By Terry Lusty
(ANNews) – The overwhelming number of delegates to the inaugural National Gathering of Elders said it all.
Well over 4000 individuals converged on the Expo Centre at Northlands Park in Edmonton, Alberta, for this first-ever event.
The September 11-14 gathering truly provided a magnet for what many claimed to be a “long overdue” event. It became a dream come true that was devised by Treaty 8 Grand Chief Rupert Meneen and the Aboriginal communities responded in a big way as thousands poured in from all across Canada, coast-to-coast-to-coast, including the northern territories and Nunavut.
And what a time they had! It really was quite the celebration – of culture, songs, music, dancing, laughter and, yes, connecting with others. For many it was an exciting time that will never be forgotten. If nothing else, it definitely drove home the point that it was an occurrence that people thirsted for, took advantage of, and emptied their pockets and hearts to be part of. For so many it proved an electrifying experience.
Needless to say, it was truly a successful “coming together” that participants desperately wanted to experience.
Well, they’ll definitely have that opportunity again, in 2019 when the 2nd National Gathering will be held in Manitoba, likely in Winnipeg with the Peguis First Nation playing host. This fact was largely unknown until the gathering’s final day when the sacred fire bundle was formally and ceremoniously transferred from the Alberta organizers, led by Grand Chief Rupert Meneen, who safely and personally placed it into the waiting hands of Peguis Chief Glenn Hudson.
As with many major events among Indigenous people, the celebration of culture played a prominent role throughout the four days. Each and every day, culture was front and centre, beginning with morning pipe ceremonies and followed by the day-long calendar of events. Cultural events featured songs, music and dance that were thoroughly enjoyed by attendees who would tap their toes, drum, sing, bob and weave, sweep and sway, and just have an all-around great time.
Day One offered a couple of special appearances by singing sensation Crystal Shawanda whose country and blues stylings never fail to excite. The talented artist impressed people at both the Expo Centre and later, that same evening, at the River Cree Hotel and Casino, for the Corporate Sponsors Networking Gala.
Then there were the workshops.
A few of the more significant sessions offered were the ones that fell under the Elders Forums which focused on: Revitalization of Culture and Language with special guest MP Robert Falcon-Ouellette, and Reconciliation with special guest Dr. Wilton Littlechild, as well as sweat ceremonies, an Elders Talent Show, an Intertribal Showcase, and a Trade Show.
Three additional forum sessions were held: Indigenous Cycle of Life with special guest Marilyn Buffalo, Climate Change with AFN regional chief Kevin Hart, and Missing and Murdered Indigenous Women and Girls with Tanya Kappo.
The session on Culture and Language had a full house. A number of the participants stressed the importance of and need to protect Mother Earth and the water. One delegate states that we should not be relying on government. “We need to do things ourselves.”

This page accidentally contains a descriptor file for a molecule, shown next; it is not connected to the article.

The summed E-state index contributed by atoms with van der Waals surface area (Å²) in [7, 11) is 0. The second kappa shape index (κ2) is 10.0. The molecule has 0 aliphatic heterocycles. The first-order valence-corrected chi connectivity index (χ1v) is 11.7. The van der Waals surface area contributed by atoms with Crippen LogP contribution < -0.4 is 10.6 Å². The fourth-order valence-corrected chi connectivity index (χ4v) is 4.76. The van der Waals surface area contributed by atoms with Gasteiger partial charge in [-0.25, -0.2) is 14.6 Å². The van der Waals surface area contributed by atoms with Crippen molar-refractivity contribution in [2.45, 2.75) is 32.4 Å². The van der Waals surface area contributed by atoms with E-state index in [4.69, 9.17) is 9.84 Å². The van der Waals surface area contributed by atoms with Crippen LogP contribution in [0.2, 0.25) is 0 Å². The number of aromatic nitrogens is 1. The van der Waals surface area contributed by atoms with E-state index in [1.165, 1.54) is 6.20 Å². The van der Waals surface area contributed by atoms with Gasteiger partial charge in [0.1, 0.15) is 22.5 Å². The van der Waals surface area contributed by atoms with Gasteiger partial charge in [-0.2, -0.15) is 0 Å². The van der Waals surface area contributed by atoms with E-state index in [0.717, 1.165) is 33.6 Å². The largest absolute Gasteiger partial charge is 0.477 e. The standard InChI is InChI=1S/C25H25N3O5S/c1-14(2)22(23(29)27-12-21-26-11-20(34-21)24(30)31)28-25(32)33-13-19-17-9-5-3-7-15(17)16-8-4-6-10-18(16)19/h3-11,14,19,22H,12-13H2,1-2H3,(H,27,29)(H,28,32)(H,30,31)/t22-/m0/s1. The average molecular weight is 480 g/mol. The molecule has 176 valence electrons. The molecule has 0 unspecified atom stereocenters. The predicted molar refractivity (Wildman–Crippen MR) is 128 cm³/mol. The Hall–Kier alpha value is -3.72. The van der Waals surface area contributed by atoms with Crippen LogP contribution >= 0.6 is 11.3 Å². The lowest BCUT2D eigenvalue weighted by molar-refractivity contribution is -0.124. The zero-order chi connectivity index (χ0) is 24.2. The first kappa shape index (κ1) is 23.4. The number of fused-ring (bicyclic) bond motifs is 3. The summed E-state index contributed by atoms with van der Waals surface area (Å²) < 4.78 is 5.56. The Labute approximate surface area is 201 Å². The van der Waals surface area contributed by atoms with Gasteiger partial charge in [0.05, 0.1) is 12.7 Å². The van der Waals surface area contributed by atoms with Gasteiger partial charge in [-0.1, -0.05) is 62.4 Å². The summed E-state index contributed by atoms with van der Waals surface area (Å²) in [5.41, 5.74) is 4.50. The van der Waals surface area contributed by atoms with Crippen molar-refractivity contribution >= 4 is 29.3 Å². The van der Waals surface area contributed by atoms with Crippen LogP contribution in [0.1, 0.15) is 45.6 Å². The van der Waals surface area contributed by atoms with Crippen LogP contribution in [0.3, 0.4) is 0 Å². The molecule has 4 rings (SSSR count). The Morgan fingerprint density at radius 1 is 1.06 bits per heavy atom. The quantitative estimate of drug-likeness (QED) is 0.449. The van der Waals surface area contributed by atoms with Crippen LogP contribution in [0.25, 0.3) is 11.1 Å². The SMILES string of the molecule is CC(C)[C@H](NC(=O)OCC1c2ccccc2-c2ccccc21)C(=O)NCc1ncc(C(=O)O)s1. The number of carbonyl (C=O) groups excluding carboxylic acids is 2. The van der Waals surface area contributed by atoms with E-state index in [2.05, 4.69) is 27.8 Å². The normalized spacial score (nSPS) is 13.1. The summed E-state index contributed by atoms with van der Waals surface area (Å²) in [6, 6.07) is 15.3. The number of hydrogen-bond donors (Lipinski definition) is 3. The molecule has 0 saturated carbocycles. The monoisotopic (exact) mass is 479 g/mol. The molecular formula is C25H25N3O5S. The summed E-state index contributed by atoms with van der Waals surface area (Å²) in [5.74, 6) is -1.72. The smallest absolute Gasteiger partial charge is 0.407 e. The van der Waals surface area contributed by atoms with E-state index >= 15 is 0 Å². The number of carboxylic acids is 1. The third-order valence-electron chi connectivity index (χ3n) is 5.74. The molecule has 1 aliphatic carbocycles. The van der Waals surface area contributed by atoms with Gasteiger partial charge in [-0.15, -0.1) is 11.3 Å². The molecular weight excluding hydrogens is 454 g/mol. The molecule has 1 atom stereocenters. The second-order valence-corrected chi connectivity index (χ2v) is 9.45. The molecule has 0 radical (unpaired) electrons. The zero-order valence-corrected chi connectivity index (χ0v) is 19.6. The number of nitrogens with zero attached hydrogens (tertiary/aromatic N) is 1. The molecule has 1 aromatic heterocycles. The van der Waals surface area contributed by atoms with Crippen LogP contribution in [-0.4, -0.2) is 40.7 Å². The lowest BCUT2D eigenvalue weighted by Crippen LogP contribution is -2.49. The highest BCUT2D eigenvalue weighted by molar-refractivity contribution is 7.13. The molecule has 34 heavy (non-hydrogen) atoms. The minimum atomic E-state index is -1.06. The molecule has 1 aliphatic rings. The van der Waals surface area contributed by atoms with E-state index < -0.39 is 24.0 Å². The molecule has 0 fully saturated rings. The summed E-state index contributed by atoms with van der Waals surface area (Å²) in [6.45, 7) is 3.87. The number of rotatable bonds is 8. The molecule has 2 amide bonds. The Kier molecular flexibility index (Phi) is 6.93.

Yet another person addressed education as “our buffalo,” given the fact education feeds our brain and expands our knowledge base. This was further explained as a concept for the “acquisition of wisdom.” This same concept was reaffirmed by panelist Elmer Ghostkeeper who said that, as a child growing up, he learned “by listening and by acting.” As for the younger generation learning their language, he later suggested that, “you need to go to the children and teach them.”
A Metis man in the audience said he wished he’d been in a position to learn his language.
Hazel, a woman from B.C., stated, “We should let the Prime Minister know we want our language, we want our language respected.” Further to this, the time allowed for teaching language should “be longer.”
In the Reconciliation workshop, Littlechild explained his struggles in trying to further the rights of Indigenous people and to have them recognized as “equal” to all others. At present, he said, we are still not looked upon as human. He also informed the Elders that, “your perspectives as Elders and wisdom keepers are so vital to the long-term commitment to reconciliation.”
Manitoba’s Ray Mason said, “There are 478 schools that “never made the grade to be included (in the compensation process). They need justice.”
Another Manitoban, Jack, from Frost Lake, mentioned his deep concern about water and the ecology.
The Elders Talent Show was presented on the final full day, Sept. 13, after the supper break. Originally, it was only meant to run until 9 p.m. but due to high interest and many entries – over 40 – it was extended until midnight. And, as with most older people, the majority of songs were country and western style.
Audience reaction was quite high and supportive, even for the lower quality presenters. Folks got into the spirit of things by singing along, dancing and simply enjoying themselves.
The final day, Sept. 14, zeroed in on the closing ceremonies in addition to a video montage of the previous days’ events and people.
Robert Laboucane enjoyed the gathering. “It was interesting, especially the many different people from different places,” he said. He hopes to attend the next one in Manitoba.
Tammy from Saskatchewan, and Irleen also enjoyed attending. “It was a learning experience; it opened my heart,” stated Tammy. She felt badly that we lost so many Elders over the last while, ones who she felt would have loved being a part of the gathering. One of those, she added would have been her mom whom she lost five years ago.
“She’d have loved this!” she exclaimed.